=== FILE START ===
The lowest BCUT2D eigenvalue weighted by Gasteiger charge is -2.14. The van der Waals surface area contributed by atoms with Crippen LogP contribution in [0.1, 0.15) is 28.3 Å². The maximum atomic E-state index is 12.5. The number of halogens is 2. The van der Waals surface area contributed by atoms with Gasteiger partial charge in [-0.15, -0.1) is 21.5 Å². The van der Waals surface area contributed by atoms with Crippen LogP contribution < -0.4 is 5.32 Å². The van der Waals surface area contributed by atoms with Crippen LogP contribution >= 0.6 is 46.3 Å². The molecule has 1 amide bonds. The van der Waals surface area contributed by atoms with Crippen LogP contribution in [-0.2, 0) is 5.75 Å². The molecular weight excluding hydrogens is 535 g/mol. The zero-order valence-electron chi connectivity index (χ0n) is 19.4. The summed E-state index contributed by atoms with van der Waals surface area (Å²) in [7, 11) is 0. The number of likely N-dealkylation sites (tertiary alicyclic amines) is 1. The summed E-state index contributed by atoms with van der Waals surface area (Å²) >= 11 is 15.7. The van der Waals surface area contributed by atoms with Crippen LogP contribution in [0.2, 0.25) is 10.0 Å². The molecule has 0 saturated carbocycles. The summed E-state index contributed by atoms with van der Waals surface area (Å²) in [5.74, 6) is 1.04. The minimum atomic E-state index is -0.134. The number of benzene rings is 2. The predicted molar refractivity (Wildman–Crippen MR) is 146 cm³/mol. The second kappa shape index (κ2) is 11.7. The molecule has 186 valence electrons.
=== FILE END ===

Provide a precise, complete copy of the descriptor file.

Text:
The lowest BCUT2D eigenvalue weighted by Gasteiger charge is -2.14. The van der Waals surface area contributed by atoms with Crippen LogP contribution in [0.1, 0.15) is 28.3 Å². The maximum atomic E-state index is 12.5. The number of halogens is 2. The van der Waals surface area contributed by atoms with Gasteiger partial charge in [-0.15, -0.1) is 21.5 Å². The van der Waals surface area contributed by atoms with Crippen LogP contribution < -0.4 is 5.32 Å². The van der Waals surface area contributed by atoms with Crippen LogP contribution >= 0.6 is 46.3 Å². The molecule has 1 amide bonds. The van der Waals surface area contributed by atoms with Crippen LogP contribution in [-0.2, 0) is 5.75 Å². The molecular weight excluding hydrogens is 535 g/mol. The zero-order valence-electron chi connectivity index (χ0n) is 19.4. The summed E-state index contributed by atoms with van der Waals surface area (Å²) in [7, 11) is 0. The number of likely N-dealkylation sites (tertiary alicyclic amines) is 1. The summed E-state index contributed by atoms with van der Waals surface area (Å²) >= 11 is 15.7. The van der Waals surface area contributed by atoms with Crippen LogP contribution in [0.2, 0.25) is 10.0 Å². The molecule has 0 saturated carbocycles. The summed E-state index contributed by atoms with van der Waals surface area (Å²) in [5.74, 6) is 1.04. The minimum atomic E-state index is -0.134. The number of benzene rings is 2. The predicted molar refractivity (Wildman–Crippen MR) is 146 cm³/mol. The second kappa shape index (κ2) is 11.7. The molecule has 186 valence electrons.